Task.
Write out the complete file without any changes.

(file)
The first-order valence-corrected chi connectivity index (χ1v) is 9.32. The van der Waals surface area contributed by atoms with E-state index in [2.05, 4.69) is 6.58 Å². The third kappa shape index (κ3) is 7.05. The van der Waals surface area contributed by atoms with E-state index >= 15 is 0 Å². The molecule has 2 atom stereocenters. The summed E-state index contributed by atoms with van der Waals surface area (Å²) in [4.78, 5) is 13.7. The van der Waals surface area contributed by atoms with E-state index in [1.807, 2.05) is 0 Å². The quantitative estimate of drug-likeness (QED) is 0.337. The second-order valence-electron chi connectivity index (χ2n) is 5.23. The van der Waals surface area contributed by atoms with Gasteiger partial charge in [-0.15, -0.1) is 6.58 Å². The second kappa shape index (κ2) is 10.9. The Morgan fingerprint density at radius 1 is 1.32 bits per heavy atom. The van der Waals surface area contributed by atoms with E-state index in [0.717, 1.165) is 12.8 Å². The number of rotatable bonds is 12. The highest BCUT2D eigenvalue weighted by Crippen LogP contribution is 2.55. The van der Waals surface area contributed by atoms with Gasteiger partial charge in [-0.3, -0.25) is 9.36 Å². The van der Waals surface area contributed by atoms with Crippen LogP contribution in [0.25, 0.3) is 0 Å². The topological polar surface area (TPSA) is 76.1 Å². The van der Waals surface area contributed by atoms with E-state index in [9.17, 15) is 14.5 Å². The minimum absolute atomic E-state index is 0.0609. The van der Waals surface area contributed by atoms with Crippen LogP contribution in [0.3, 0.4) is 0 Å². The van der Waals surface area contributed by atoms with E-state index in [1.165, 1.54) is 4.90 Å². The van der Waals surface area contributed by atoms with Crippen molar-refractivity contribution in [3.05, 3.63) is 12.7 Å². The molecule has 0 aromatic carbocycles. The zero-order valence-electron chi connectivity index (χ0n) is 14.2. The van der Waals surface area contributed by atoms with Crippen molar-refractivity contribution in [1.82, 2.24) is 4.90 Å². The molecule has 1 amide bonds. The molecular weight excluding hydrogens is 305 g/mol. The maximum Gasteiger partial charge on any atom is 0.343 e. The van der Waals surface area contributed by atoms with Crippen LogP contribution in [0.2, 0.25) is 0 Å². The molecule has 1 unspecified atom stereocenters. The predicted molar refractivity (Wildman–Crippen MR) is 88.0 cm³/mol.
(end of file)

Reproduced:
The first-order valence-corrected chi connectivity index (χ1v) is 9.32. The van der Waals surface area contributed by atoms with E-state index in [2.05, 4.69) is 6.58 Å². The third kappa shape index (κ3) is 7.05. The van der Waals surface area contributed by atoms with E-state index >= 15 is 0 Å². The molecule has 2 atom stereocenters. The summed E-state index contributed by atoms with van der Waals surface area (Å²) in [4.78, 5) is 13.7. The van der Waals surface area contributed by atoms with E-state index in [1.807, 2.05) is 0 Å². The quantitative estimate of drug-likeness (QED) is 0.337. The second-order valence-electron chi connectivity index (χ2n) is 5.23. The van der Waals surface area contributed by atoms with Gasteiger partial charge in [-0.15, -0.1) is 6.58 Å². The second kappa shape index (κ2) is 10.9. The Morgan fingerprint density at radius 1 is 1.32 bits per heavy atom. The van der Waals surface area contributed by atoms with E-state index in [0.717, 1.165) is 12.8 Å². The number of rotatable bonds is 12. The highest BCUT2D eigenvalue weighted by Crippen LogP contribution is 2.55. The van der Waals surface area contributed by atoms with Gasteiger partial charge in [-0.3, -0.25) is 9.36 Å². The van der Waals surface area contributed by atoms with Crippen LogP contribution in [0.25, 0.3) is 0 Å². The topological polar surface area (TPSA) is 76.1 Å². The van der Waals surface area contributed by atoms with E-state index in [9.17, 15) is 14.5 Å². The minimum absolute atomic E-state index is 0.0609. The van der Waals surface area contributed by atoms with Crippen LogP contribution in [0.3, 0.4) is 0 Å². The van der Waals surface area contributed by atoms with E-state index in [1.165, 1.54) is 4.90 Å². The van der Waals surface area contributed by atoms with Crippen molar-refractivity contribution in [3.05, 3.63) is 12.7 Å². The molecule has 0 aromatic carbocycles. The zero-order valence-electron chi connectivity index (χ0n) is 14.2. The van der Waals surface area contributed by atoms with Crippen molar-refractivity contribution in [1.82, 2.24) is 4.90 Å². The molecule has 1 amide bonds. The molecular weight excluding hydrogens is 305 g/mol. The maximum Gasteiger partial charge on any atom is 0.343 e. The van der Waals surface area contributed by atoms with Crippen LogP contribution in [0.2, 0.25) is 0 Å². The molecule has 1 unspecified atom stereocenters. The predicted molar refractivity (Wildman–Crippen MR) is 88.0 cm³/mol.